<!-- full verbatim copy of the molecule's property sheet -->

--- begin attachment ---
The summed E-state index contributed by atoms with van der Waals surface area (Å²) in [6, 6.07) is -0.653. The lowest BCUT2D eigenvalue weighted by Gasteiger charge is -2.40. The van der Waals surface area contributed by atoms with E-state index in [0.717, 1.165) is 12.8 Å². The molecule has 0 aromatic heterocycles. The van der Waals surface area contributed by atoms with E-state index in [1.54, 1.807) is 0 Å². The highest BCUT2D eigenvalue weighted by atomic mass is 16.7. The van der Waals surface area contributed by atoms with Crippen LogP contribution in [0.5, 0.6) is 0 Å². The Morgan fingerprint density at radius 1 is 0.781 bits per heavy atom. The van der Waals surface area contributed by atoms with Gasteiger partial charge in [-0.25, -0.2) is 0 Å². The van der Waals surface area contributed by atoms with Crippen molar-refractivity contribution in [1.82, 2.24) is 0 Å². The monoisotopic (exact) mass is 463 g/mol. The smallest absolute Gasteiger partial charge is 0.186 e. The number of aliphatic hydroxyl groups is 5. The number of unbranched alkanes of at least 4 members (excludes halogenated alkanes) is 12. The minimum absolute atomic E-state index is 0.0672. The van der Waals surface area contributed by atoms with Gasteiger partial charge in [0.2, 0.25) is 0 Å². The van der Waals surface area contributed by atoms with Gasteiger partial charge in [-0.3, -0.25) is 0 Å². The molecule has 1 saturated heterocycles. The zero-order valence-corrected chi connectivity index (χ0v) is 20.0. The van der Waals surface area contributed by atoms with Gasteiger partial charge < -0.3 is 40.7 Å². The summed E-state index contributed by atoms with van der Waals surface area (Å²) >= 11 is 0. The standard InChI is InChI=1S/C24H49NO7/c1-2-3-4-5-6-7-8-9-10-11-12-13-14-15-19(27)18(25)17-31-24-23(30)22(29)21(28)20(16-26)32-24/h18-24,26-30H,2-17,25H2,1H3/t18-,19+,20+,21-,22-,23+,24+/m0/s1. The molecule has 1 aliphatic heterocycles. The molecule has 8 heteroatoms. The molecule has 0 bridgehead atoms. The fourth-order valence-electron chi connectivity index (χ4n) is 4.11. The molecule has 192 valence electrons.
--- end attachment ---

The summed E-state index contributed by atoms with van der Waals surface area (Å²) in [6, 6.07) is -0.653. The lowest BCUT2D eigenvalue weighted by Gasteiger charge is -2.40. The van der Waals surface area contributed by atoms with E-state index in [0.717, 1.165) is 12.8 Å². The molecule has 0 aromatic heterocycles. The van der Waals surface area contributed by atoms with E-state index in [1.54, 1.807) is 0 Å². The highest BCUT2D eigenvalue weighted by atomic mass is 16.7. The van der Waals surface area contributed by atoms with Crippen LogP contribution in [0.5, 0.6) is 0 Å². The Morgan fingerprint density at radius 1 is 0.781 bits per heavy atom. The van der Waals surface area contributed by atoms with Gasteiger partial charge in [-0.25, -0.2) is 0 Å². The van der Waals surface area contributed by atoms with Crippen molar-refractivity contribution in [1.82, 2.24) is 0 Å². The monoisotopic (exact) mass is 463 g/mol. The smallest absolute Gasteiger partial charge is 0.186 e. The number of aliphatic hydroxyl groups is 5. The number of unbranched alkanes of at least 4 members (excludes halogenated alkanes) is 12. The minimum absolute atomic E-state index is 0.0672. The van der Waals surface area contributed by atoms with Gasteiger partial charge in [0.2, 0.25) is 0 Å². The van der Waals surface area contributed by atoms with Gasteiger partial charge in [-0.3, -0.25) is 0 Å². The molecule has 1 saturated heterocycles. The zero-order valence-corrected chi connectivity index (χ0v) is 20.0. The van der Waals surface area contributed by atoms with Gasteiger partial charge < -0.3 is 40.7 Å². The summed E-state index contributed by atoms with van der Waals surface area (Å²) >= 11 is 0. The standard InChI is InChI=1S/C24H49NO7/c1-2-3-4-5-6-7-8-9-10-11-12-13-14-15-19(27)18(25)17-31-24-23(30)22(29)21(28)20(16-26)32-24/h18-24,26-30H,2-17,25H2,1H3/t18-,19+,20+,21-,22-,23+,24+/m0/s1. The molecule has 1 aliphatic heterocycles. The molecule has 8 heteroatoms. The molecule has 0 bridgehead atoms. The fourth-order valence-electron chi connectivity index (χ4n) is 4.11. The molecule has 192 valence electrons.